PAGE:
(b) where a tax has been levied under that law in respect of sale or purchase inside the State of any declared goods and such goods or sold in the course of inter State trade or commerce, the tax so levied shall be refunded to such person in such manner and subject to such condition as may be provided in any law in force that State'. Now, Article 286(3) of the Constitution provides: '(3) Any law of a State shall, in so far as it imposes, or authorises the imposition of, a tax on the sale or purchase of good declare by Parliament by law to be special important inter State trade or commerce, be subject to such restrictions and conditions in regard to the system of levy, rates and other incidents of the tax as Parliament may be law specify'.
(5) It is cleared that 'oil seeds' which are referred to in S. 14(Vi) of the Central State Tax Act were declared by Parliament to be of special importance in inter State trade or commerce. The restrictions which the Parliament could impose under Article 286(3) on the imposition of tax on the sale or purchase of oil seeds or those contained in S. 15 of the Central Sales Tax Act. The restrictions which is of relevance for the purpose of this case is that the sales tax which may be imposed in respect of the sale or purchase of oil seeds shall not exceed two percent, of the sale or purchase price.
(6) It is therefore, not competent for the State to demand a tax in respect of the sale or purchase of the oil seeds in excess of two percent of the sale or purchase price thereof. That, is the effect of sections 14 and 15 of the Central Sales Tax Act, read with Article 286(3) of the Constitution.
(7) Under S. 5(4) of the Mysore Sales Tax Act, read with schedule iv to that Act, the State of Mysore imposed a tax in respect of sale or purchase of oil seeds and since the tax so imposed was two percent of the sale or purchase price, the maximum tax which could be demanded without infringing the provisions of sections 14 and 15 of the Central Sales Tax Act, was imposed by the State.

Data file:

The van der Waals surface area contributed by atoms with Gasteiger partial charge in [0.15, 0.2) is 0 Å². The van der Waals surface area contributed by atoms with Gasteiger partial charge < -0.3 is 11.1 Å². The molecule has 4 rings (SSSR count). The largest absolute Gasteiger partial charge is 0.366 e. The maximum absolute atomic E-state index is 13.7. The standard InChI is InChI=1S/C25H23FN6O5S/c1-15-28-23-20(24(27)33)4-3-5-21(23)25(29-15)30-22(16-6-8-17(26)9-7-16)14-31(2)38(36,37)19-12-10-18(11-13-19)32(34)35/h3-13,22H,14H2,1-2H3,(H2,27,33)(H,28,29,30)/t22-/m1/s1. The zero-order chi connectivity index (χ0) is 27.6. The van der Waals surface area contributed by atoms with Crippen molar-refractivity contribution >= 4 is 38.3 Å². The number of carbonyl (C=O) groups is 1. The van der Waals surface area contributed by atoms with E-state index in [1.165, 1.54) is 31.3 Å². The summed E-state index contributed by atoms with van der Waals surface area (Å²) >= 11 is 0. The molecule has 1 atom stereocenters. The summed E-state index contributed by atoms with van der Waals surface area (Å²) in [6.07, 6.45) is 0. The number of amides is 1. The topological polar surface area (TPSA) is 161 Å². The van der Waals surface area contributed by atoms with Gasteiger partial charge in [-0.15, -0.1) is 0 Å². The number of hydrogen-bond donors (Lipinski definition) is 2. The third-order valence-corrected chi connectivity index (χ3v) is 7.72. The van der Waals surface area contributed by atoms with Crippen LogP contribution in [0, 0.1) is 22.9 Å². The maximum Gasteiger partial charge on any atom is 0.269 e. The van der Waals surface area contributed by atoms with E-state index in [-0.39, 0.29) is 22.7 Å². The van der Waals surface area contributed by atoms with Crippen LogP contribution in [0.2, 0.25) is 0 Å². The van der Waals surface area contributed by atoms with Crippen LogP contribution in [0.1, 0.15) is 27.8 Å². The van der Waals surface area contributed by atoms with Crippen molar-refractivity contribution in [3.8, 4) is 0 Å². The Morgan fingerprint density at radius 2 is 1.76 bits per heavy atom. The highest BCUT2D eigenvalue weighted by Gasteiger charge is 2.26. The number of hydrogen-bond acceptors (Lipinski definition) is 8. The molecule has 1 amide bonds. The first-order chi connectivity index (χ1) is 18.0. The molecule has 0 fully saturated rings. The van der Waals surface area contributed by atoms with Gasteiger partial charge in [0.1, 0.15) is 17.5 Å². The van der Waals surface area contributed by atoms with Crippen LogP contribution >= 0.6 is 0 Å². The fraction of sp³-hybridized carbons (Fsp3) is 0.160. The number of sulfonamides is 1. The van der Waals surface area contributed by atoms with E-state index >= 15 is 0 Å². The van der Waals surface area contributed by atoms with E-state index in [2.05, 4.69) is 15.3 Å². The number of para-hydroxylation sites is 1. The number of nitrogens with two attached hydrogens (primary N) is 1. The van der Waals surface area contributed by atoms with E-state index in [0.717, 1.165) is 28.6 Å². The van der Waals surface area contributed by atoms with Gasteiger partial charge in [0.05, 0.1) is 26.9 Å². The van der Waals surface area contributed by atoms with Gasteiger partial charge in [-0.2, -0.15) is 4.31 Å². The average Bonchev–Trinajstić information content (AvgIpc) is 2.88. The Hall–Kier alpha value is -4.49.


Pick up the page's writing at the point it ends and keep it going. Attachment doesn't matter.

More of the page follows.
(8) If the expression 'oil seeds' occurring in section 14(vi) of the Central Sales Tax Act includes coconut and copra it is clear that the maximum sales tax that the State could impose in respect of a sale or purchase of coconut and copra has been imposed by the State making it incompetent for it to demand any cess by way of sales tax under the provisions of S. 11 of the Madras Commercial Crops Market Act.
(9) Mr. Govinda Bhat's contention is that S. 14 of the Central Sales Tax Act declared also coconut and copra as goods of special importance in inter-State trade or commerce. The word 'oil seeds' occurring in S. 14(Vi) according to him, includes coconut and copra.
(10) The learned Government Pleader on be half of the respondent contends to the contrary and urges that coconut and copra are not oil seeds within the meaning of that expression occurring in S. 14(Vi) of the Central Sales Tax Act. According to him, coconut is a fruit and copra is a dried fruit and that neither of them is an oil seed.
(11) It is not in our opinion possible for any one to dispute-and indeed, that fact is not disputed by the learned Government pleader - that both coconut and copra are commodities from which oil can be extracted. Coconut oil is what is extracted both from coconut and copra although coconut oil is generally extracted from dried copra. The question is whether they are seeds from which oil is so extracted.
(12) The dictionary meaning of the word 'seed' is that it is a flowering plant's unit of reproduction or germ capable of developing into another such plant.